I think the shock of like, we're actually crossing into New York. Like I couldn't kind of wrap my hands around that. Like I couldn't believe it. I kept looking at my feet. Like, did I really get here with my feet? I'm like the entire way I, it was, it was shock. I'm pretty sure I was in shock for awhile. I don't even know how to describe it.
You know, I think about, I still just like, I can't believe, you know, I have to go back and look at pictures. Cause I can't believe that I, you know, was able to do that with my, with my legs and my body.
Proudest Moment [01:11:32]
Bertrand Newson: [01:11:32]
Was that your proudest moment, Sandy, as an athlete,
Sandra Villines: [01:11:36]
I think so. I, anytime I do anything, that's hard to me. I'm just, I feel so proud, but to be able to say that I've done that. And to me, I guess, to be able to, to kind of leave that legacy for my grandkids, to me, just like, it means the world to me, you know, and to inspire, you know, people around the world.
And just see somebody so ordinary, you know, do something like that, which is the belief that I'm going to do it no matter what course with the help and support of, you know, people that believed in me too, otherwise it wouldn't have been possible, but
Bertrand Newson: [01:12:11]
when you have grandkids or do you have grandkids?
Sandra Villines: [01:12:13]
I do have grandkids.
Bertrand Newson: [01:12:15]
Sandra Villines: [01:12:19]
Oh my babies. Yeah.
Bertrand Newson: [01:12:21]
Sandra Villines: [01:12:23]
My grandson is three and my granddaughter is a year. She didn't exist at the time, but my grandson was just about to be born, so.
Bertrand Newson: [01:12:32]
how many grandkids can say that my grandmother is wonder woman?
Sandra Villines: [01:12:37]
Bertrand Newson: [01:12:37]
great stuff. And you know, we're talking about, you know, women in endurance sports, and you got into it you know, in 2014, you, you won Badwater 2017. You know, you've done the dome event twice, you know, 400 miles and then 420 plus.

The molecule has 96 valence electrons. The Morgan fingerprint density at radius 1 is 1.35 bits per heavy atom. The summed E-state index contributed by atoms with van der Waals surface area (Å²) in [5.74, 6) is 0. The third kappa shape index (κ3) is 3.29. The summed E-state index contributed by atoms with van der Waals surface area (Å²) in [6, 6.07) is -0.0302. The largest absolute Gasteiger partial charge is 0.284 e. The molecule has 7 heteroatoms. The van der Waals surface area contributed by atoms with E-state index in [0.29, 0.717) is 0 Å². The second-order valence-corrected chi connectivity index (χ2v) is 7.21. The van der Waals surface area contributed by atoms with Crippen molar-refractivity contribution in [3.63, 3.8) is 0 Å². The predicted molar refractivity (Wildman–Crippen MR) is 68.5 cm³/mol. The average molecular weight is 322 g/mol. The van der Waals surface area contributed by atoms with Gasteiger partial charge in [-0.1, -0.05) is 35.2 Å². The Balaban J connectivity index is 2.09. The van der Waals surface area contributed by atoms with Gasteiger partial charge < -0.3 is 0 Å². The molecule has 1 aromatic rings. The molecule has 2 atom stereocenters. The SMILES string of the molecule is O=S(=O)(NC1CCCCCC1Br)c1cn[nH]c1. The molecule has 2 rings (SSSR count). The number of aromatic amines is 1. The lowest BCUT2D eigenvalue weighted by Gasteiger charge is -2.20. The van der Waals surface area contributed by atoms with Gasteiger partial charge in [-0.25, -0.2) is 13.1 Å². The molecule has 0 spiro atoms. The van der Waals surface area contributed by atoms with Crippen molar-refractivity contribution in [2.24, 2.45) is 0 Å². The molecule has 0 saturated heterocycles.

Women's Performance on Western States [01:12:54]
What are your thoughts on Western states 2021, and how well women performed in that event? Overall very tough conditions. And I think we had, what three women in the top 10 over all.
Sandra Villines: [01:13:06]
Yeah, that's that's I look at that race and I'm in awe of those of those those athletes that to me, it looks right. That's a whole different kind of beast. I have so much respect for the,
Bertrand Newson: [01:13:20]
miles though. It's only a hundred
Sandra Villines: [01:13:22]
for the athletes that do that racy AB, but that that's some pretty intense. Terrain and conditions and that's yeah, I just sit back and I'm in awe and just to see the women's performances with outstanding, outstanding, and like, I draw inspiration from, you know, from things like that.
Like, it's just, it's awesome to see, you know, women doing so well in endurance sports. Like it's amazing.
Past and Present of Endurance [01:13:47]
Bertrand Newson: [01:13:47]
Okay. And what have you seen in your, I mean, some would say relatively short time being an endurance athlete and what you've seen, some of the biggest changes, even that from nutrition, gear and shoes or just other things from your perception.